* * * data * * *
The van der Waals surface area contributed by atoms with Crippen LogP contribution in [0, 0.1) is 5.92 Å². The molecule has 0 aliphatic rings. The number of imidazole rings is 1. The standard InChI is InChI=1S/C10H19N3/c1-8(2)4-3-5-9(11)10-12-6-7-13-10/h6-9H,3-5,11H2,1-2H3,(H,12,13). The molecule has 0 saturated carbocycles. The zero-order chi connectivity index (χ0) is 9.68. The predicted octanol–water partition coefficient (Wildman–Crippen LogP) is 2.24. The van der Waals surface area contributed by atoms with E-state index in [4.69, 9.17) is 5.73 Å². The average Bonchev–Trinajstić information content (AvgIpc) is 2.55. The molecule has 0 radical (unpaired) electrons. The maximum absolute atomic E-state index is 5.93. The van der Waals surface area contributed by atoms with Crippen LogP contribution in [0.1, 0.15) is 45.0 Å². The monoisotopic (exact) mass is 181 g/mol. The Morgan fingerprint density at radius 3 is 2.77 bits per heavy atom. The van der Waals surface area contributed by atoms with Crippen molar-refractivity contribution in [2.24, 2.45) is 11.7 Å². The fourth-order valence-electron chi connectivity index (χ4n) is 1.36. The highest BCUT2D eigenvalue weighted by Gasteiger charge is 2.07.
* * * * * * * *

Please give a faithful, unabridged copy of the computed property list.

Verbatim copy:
The van der Waals surface area contributed by atoms with Crippen LogP contribution in [0, 0.1) is 5.92 Å². The molecule has 0 aliphatic rings. The number of imidazole rings is 1. The standard InChI is InChI=1S/C10H19N3/c1-8(2)4-3-5-9(11)10-12-6-7-13-10/h6-9H,3-5,11H2,1-2H3,(H,12,13). The molecule has 0 saturated carbocycles. The zero-order chi connectivity index (χ0) is 9.68. The predicted octanol–water partition coefficient (Wildman–Crippen LogP) is 2.24. The van der Waals surface area contributed by atoms with E-state index in [4.69, 9.17) is 5.73 Å². The average Bonchev–Trinajstić information content (AvgIpc) is 2.55. The molecule has 0 radical (unpaired) electrons. The maximum absolute atomic E-state index is 5.93. The van der Waals surface area contributed by atoms with Crippen LogP contribution in [0.1, 0.15) is 45.0 Å². The monoisotopic (exact) mass is 181 g/mol. The Morgan fingerprint density at radius 3 is 2.77 bits per heavy atom. The van der Waals surface area contributed by atoms with Crippen molar-refractivity contribution in [2.24, 2.45) is 11.7 Å². The fourth-order valence-electron chi connectivity index (χ4n) is 1.36. The highest BCUT2D eigenvalue weighted by Gasteiger charge is 2.07.